Rainy morning to start the day.
Now with the race over, Ellen and I have the same itinerary, a people-to-people emphasis. The group is also down to only 19 people who are on the full 8-day tour.
First stop today was a health clinic. We met with the director and head nurse and got an introduction to the Cuban health system. This clinic served 31,000 residents, providing primary care (all for free). If more specialized or severe care is needed, there are then centers and hospitals.
Next was the grand cemetery. More an outdoor art museum than cemetery, Everyone in Havana can be buried there, but they only leave bodies in the graves for 2 years. By then the humidity has reduced what’s left to bones. The bones get boxed and moved to another area. Our guide told fantastic stories of love and loss, in such a dramatic (and accented voice) that even if you didn’t understand him, you loved the theatrics.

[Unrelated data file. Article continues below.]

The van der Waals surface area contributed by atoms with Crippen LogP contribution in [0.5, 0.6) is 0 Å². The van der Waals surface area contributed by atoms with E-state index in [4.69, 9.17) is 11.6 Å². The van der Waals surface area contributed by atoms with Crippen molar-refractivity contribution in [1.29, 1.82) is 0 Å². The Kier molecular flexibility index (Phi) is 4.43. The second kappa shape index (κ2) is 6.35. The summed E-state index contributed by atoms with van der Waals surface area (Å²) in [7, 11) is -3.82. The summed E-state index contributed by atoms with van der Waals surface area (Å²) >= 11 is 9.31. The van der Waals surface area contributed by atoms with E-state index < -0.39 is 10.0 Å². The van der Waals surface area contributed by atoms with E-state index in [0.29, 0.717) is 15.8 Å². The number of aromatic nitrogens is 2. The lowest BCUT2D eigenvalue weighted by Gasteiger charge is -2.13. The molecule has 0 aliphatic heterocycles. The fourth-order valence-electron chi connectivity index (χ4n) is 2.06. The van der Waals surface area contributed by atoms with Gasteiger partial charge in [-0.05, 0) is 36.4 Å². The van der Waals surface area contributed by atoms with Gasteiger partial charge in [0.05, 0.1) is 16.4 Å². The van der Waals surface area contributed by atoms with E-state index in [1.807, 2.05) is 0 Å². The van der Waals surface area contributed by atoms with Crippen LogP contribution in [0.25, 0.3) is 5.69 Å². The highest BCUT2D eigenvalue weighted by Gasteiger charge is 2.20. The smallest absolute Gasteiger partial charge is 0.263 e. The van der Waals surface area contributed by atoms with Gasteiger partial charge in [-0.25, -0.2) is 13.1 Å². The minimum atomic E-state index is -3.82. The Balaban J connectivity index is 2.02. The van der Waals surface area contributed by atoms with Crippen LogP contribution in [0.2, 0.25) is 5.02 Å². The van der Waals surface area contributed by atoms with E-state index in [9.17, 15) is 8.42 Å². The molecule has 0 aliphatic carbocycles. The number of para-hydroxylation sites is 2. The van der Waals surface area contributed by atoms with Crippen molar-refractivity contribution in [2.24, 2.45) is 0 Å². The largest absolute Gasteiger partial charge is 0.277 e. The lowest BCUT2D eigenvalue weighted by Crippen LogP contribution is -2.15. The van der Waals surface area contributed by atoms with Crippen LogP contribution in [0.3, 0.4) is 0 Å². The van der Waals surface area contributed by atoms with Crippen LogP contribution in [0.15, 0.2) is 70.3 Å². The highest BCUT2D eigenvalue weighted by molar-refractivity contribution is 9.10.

Lunch was in a palladar, then we toured an arts and barber community project.
Ellen and I then went to the Museum of the Revolution. In Baptiste’s former presidential palace, it told the story of how the Castros came to power. There was some English, which served to remind me that history is written by the victors.
A short rest at the hotel, then to dinner with 4 others from the group. We dined on the roof of a building with a view of the old city. A cannon sounds at 9pm, a vestige of when the old city would close its gates.
We took cabs to the Tropicana. A dancing/singing show, it had the outrageous costumes and glitzy staging that you might expect. The show went from 10pm – midnight, at which time we found our taxi driver who had waited for us and went back to the hotel.